by Larry Smith
“We don't pay taxes. Only the little people pay taxes.” — Leona Helmsley
Leona Helmsley was the billionaire owner of the Empire State building and other lucrative real estate in New York City. But she is best remembered today for her efforts to evade taxes.
When she was convicted of federal income tax evasion and other crimes in 1989, a former housekeeper testified she had heard Helmsley say: "We don't pay taxes. Only the little people pay taxes", a saying that became notorious.
Known as the Queen of Mean in her day, Hemsley served only 18 months in prison due to health concerns, but she spent the rest of her life in isolation. After her death in 2007, most of her huge fortune went to a charitable trust.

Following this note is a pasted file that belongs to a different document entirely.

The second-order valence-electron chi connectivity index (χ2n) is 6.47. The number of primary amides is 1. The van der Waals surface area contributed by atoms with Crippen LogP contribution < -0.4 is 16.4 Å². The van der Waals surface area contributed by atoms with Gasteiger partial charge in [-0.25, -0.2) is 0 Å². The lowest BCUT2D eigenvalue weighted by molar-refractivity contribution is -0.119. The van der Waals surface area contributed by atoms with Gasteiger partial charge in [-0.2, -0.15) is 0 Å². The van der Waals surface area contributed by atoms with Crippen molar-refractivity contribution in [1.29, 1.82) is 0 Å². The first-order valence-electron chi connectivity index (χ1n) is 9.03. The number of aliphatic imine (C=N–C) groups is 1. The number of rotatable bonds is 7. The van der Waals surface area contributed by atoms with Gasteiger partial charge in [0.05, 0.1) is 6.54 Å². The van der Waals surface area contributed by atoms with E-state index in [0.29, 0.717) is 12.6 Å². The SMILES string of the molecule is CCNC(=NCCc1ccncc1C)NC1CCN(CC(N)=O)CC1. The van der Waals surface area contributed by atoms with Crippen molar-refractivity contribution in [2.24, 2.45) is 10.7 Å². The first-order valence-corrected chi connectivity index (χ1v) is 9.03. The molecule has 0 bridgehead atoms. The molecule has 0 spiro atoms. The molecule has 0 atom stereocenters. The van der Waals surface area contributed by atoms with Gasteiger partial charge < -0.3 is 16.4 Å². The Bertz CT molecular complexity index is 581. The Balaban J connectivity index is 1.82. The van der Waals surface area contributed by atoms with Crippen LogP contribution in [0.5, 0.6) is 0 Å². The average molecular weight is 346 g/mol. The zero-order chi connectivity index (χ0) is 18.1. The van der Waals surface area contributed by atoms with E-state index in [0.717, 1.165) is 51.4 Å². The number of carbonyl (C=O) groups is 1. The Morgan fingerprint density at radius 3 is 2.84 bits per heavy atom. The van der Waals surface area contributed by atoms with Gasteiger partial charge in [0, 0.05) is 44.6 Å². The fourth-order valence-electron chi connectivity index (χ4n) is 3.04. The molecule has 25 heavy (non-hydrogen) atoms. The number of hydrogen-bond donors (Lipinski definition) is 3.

In 2009, former US senator Tom Daschle was appointed to a key cabinet post in the new Obama administration. But he withdrew when it became known that he owed more than $100,000 in back taxes, which he subsequently paid with interest.
According to White House Press Secretary Robert Gibbs, Daschle recognized that "you can't set an example of responsibility but accept a different standard."
Contrast what happened to these high profile cheats in the US (and there are many other examples) with what has happened in the Bahamas recently as the government seeks to implement tax reform.